Therefore, except for some basic helper refactoring-like transformations, I think that the use of MDD in these higher-level models will still have to wait some years before reaching the same levels of automation that we can now use in implementation.

7 comments:

Fred Durao said...

Good speech, Lucrédio! It is really good to see your belief in this software branch where controversially many companies stay away from. In my point of view this happens because the lack of information about its advances, resources and ongoing studies like yours. I believe this technology is promissory, however, I also understand that more successful cases should be published to sell the idea. In addition I guess “modelware” initiative, at least initially, is not mature enough to comprise all kind of development. I am not sure, but I suppose it should work better for product line. Correct me if I am wrong. Additionally I provoke you: “how flexible the modelware are in terms of code and model synchronization?” I mean, how mature are the modelware technologies to reflect in the model eventual code improvement? Particularly, this is a feature the will credit modelware at the marketplace. Good luck my friend!

yguarata said...

Good post! But, since you ask us to provoke the discussion, have you read the recent article The Inevitable Cycle: Graphical Tools and Programming Paratigms, in IEEE Computer, vol 40, issue 8? The idea behind this article is that, no longer, programmers turn back to low level paradigms, against graphical modeling tools or tools for automated code/systems generation.
According this, i think that the UML is the next technology to disappear, like other examples listed in the article. But not to give place to a new low level technology... maybe to give place to MDD. But will MDD give place to a higher or lower level development technology? It depends on how do programmers feels about both technology.

Lica said...

Good proposal! For sure MDD is a very good solution for companies' productivity and reuse. However, one of its problems (at least from my experience) is when you have to do some kind of modification in the generated code. There comes a big problem.
And this leads to what Fred said: how to synchronize code and model?
In GMF situation it only allows you to maintain the changes you did in the code, which are identified through tags, when the model's code is regenerated.
But it is not possible to transfer these changes back to the model.

Daniel Lucrédio said...

Fred and lica: Propagating changes in the code back to the model is just one way to keep them synchronized, but is normally the main point of criticism regarding MDD. I think MDD (and round-trip engineering techniques) are still not practical enough to allow such task to be carried out without adding more accidental complexity.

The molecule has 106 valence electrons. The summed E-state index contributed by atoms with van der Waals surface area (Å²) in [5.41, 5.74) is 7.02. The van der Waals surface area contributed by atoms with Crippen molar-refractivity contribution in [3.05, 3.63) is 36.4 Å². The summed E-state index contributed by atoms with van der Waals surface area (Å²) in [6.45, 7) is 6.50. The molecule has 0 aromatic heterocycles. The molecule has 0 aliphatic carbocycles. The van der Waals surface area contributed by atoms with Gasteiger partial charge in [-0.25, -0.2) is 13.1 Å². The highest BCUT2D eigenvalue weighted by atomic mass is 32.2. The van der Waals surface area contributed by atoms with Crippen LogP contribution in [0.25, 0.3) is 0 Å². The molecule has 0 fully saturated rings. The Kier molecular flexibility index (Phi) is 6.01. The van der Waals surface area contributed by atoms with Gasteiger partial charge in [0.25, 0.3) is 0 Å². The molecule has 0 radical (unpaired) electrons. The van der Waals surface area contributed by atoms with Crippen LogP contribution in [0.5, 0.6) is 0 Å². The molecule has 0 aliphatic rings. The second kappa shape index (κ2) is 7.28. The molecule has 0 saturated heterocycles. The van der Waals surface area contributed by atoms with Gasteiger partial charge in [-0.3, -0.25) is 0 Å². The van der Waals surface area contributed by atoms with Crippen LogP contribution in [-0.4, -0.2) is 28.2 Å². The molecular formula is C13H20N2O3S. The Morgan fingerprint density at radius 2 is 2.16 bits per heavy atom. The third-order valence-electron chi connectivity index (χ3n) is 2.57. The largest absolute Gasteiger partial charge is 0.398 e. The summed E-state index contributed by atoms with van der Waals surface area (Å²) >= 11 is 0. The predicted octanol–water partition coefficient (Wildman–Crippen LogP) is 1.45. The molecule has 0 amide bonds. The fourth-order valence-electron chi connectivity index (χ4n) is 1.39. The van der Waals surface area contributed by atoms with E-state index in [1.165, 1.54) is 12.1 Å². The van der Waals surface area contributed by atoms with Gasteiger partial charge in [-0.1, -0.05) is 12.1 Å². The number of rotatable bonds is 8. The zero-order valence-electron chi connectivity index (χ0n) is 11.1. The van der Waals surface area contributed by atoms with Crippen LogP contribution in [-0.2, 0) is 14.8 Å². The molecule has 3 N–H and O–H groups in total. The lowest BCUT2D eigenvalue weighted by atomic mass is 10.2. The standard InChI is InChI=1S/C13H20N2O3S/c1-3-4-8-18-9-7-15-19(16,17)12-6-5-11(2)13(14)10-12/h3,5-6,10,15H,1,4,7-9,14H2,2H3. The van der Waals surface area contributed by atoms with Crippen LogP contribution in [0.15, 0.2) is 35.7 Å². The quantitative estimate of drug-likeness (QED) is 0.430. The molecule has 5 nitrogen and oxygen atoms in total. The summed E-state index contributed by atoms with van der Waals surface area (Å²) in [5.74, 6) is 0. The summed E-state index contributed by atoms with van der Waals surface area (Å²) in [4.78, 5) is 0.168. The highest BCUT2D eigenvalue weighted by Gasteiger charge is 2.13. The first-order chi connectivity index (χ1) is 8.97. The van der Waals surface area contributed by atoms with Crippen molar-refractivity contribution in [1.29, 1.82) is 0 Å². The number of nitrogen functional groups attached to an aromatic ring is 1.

What not everybody sees (at least people unfamiliar with MDD), is that we have been using a much simpler technique to maintain model and code synchronized: how often do you change the bytecode of your generated Java classes? How often do you change machine code inside compiled C++ programs? Although some cases require extremely fine tuning, most people NEVER change the generated machine code. It is the same concept in MDD, because source "code" programs as we know are indeed models - textual ones. And they are used to generate lower-level code, through a text-to-assembly transformer (compiler).

Now, I agree that a Java program is much closer to the computing universe than a domain-specific visual model, and therefore it is easier to do that kind of generation. However, there are some cases where things are more predictable, such as simple database CRUD operations (see Ruby On Rails). In these cases, it is possible to do the very same thing compilers have been doing, so that you don't need the generated code - and hence model and code remain synchronized. Another good example of that is Netbeans Matisse (the GUI designer). You use a higher level model (the "visual" widgets), and you don't even have to bother about what is being generated.

This is where we should focus our work. How to find those "predictable" cases, how to carefully plan the creation of the modeler and the transformations, so that synchronization (fred is right, this is THE most important requirement in MDD) is maintained. And what we are starting to discover is that the domain information, and well-defined variability points, may offer excellent clues about where to focus our efforts and build modelers and transformations to improve productivity and reuse. Of course, it will only work within the domain scope, and probably with some parts of the system only, but hey: if that saves time and effort, why not?